When President Ronald Reagan ascended the podium at the Brandenburg Gate on 12 June 1987, to utter his immortal phrase ‘Mr Gorbachev, tear down this wall,’ he did not expect the wall to tumble anytime soon.
Reagan’s speech wasn’t aimed at Moscow, but rather at Germany. His goal was to warn against growing pressure for appeasement of the Soviet Union and East Germany and to stress the importance of maintaining western solidarity in dealing with the cold war.
In 2017, the story has moved on. President Donald Trump has shed any pretence of pursuing common goals with Atlantic allies. His focus on ‘America first’ discards a commitment to US Atlantic and global leadership dating back to 1941. British Prime Minister Theresa May’s determination to ‘take back control’ is only a slightly less aggressive version of the same thought. Instead, Germany is rapidly assuming the role of protector of Atlantic unity.
Chancellor Angela Merkel on 28 May expressed her frustration by stating: ‘The times in which we could completely depend on others are, to a certain extent, over… We Europeans truly have to take our fate into our own hands’ – albeit, she added, ‘naturally’ in friendship with the US and UK.
Trump’s behaviour turned Merkel’s relatively humdrum statement into a declaration of independence from a US bent on withdrawal. But there is no alternative for Europe other than pursuing closer integration with the US.
Europe has been dependent for seven decades on US leadership, resources and political will. For Europe to take another path to unity would require a readiness and commitment that Europeans show no signs of achieving.
Despite Trump’s disruptive behaviour, the destinies of both Europe and the US remain irreversibly linked. Europeans must base any new sense of European destiny first on greater ability to understand how to influence the US.
In a little-known conversation between Winston Churchill and President Franklin Delano Roosevelt in January 1945, Roosevelt is quoted as saying, ‘Winston, the American public will never tolerate a permanent presence in Europe. You do Europe and we will take care of Japan.’
The US is not by nature the ambitious world power many grew accustomed to during the cold war. Isolationism is an expression of a national point of view. The US is a country built on rejection of the ‘old world’. This explains much of Trump’s anger.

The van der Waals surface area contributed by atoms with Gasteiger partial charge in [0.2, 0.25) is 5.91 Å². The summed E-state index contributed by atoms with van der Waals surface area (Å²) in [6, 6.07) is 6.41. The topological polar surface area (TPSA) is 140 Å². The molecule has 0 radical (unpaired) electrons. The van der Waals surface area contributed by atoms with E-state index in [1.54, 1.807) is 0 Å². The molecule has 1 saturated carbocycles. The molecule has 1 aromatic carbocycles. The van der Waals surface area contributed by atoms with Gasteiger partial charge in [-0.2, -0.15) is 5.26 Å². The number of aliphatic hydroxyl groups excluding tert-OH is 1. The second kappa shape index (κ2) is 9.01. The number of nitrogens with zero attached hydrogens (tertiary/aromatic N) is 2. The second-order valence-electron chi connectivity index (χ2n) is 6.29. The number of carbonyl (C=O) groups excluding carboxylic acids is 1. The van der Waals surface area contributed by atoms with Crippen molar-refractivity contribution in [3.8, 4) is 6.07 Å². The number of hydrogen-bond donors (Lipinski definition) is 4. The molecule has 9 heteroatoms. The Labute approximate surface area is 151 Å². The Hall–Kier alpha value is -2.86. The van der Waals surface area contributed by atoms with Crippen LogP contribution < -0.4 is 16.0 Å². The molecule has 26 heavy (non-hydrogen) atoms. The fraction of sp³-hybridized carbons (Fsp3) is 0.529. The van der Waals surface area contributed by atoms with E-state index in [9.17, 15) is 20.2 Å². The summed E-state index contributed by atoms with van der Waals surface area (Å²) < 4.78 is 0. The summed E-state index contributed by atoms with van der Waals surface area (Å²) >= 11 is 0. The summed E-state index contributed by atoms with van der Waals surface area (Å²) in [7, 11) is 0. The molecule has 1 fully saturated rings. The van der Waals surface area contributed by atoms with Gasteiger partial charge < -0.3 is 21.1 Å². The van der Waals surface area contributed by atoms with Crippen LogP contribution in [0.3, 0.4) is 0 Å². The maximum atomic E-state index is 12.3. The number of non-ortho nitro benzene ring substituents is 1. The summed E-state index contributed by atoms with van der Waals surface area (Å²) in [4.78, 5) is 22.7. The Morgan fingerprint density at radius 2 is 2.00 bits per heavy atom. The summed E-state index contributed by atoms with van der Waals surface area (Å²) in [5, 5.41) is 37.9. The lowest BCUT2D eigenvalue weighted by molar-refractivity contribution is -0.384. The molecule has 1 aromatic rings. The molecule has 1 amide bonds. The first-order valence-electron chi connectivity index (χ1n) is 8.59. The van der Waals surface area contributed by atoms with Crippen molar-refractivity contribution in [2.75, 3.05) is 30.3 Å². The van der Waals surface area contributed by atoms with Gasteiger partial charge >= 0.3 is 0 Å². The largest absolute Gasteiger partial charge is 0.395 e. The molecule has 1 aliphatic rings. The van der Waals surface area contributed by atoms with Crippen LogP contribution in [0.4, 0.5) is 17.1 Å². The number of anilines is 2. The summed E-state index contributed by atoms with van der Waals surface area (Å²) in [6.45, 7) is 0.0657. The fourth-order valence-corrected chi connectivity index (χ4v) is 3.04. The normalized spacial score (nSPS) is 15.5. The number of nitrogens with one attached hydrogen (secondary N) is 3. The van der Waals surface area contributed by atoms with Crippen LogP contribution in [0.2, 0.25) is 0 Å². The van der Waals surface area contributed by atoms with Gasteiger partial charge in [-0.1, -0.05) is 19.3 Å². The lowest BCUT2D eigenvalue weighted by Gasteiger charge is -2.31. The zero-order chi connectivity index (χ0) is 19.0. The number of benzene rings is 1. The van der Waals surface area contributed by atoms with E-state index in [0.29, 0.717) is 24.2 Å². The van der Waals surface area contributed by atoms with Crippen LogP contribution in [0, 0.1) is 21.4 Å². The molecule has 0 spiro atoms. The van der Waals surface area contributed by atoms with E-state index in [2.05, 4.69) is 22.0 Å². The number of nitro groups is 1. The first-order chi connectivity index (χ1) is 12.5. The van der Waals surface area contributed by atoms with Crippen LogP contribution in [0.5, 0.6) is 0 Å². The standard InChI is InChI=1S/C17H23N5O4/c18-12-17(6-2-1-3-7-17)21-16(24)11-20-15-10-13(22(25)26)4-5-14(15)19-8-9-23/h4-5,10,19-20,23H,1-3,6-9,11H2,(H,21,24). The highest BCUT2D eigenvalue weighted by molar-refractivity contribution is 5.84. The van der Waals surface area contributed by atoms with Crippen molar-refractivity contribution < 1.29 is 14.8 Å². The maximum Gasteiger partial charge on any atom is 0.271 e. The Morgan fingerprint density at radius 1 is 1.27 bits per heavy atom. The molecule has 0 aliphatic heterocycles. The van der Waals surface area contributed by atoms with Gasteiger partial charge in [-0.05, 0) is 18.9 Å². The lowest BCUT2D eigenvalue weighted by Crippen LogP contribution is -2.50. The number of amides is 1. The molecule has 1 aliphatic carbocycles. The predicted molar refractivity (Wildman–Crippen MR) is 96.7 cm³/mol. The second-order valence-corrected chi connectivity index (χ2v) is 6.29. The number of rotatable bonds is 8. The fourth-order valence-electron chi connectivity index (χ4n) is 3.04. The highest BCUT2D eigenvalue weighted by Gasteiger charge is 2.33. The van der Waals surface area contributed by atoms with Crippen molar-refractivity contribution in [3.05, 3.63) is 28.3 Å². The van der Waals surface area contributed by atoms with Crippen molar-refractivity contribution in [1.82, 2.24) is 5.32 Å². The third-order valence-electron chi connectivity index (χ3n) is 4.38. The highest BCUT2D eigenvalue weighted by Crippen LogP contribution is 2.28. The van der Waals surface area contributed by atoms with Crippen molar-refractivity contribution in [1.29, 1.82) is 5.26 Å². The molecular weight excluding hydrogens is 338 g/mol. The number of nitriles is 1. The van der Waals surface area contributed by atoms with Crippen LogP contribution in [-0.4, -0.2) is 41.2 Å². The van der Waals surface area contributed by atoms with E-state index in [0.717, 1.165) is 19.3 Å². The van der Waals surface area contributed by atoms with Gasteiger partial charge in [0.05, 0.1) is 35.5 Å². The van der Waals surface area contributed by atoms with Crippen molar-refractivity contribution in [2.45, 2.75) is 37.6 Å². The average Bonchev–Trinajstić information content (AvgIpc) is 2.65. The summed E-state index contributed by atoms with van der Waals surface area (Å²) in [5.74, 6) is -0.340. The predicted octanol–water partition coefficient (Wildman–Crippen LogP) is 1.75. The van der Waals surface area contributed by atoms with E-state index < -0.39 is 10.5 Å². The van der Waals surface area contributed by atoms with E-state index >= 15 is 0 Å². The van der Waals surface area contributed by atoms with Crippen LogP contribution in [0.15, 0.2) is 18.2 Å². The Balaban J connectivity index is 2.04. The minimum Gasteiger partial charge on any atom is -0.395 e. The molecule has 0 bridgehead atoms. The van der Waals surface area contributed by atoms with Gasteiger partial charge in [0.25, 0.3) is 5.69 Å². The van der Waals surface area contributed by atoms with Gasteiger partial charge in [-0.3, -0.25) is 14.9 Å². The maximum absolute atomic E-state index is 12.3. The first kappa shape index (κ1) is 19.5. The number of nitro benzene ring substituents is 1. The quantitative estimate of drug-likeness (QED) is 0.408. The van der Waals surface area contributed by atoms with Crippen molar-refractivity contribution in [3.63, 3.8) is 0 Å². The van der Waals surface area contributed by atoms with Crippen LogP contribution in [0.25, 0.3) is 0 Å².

If Europeans are skilful in presenting their goals, Americans can be motivated to remain engaged.
Rather than fighting American dominance in the digital world, Europeans should embrace US creativity and use it for their owns purposes. In the globally integrated world no one can to live in ignorance of the rest of the planet. Europe must understand there is no alternative to getting inside US society and learning how it works.
The two shores of the great Atlantic ‘inland lake’ – as renowned US commentator Walter Lippman called it – must define their common interests in the face of dramatic world changes.
The Atlantic relationship offers a trading power such as Europe a highly efficient platform for the pursuit of its economic interests. Only through solidarity within a strengthened Atlantic community can Europe, still burdened by regional differences, master the challenges of globalisation and digitalisation.
The same holds true for military security. US commitment to European security remains the glue which holds the European Union together. Whatever the debates over North Atlantic Treaty Organisation spending, the reach of US military might protects European interests around the globe at essentially no cost to Europe.
For Europe, rebuilding strategic unity with the US is an essential, almost existential task. Today’s functional equivalent to Reagan’s Berlin speech would be a wake-up call which makes clear that dealing jointly with globalisation is the 21st century equivalent of fighting the cold war.
John Kornblum is a former US Ambassador to Germany, Senior Counsellor at Noerr LLP, and a Member of the OMFIF Advisory Board.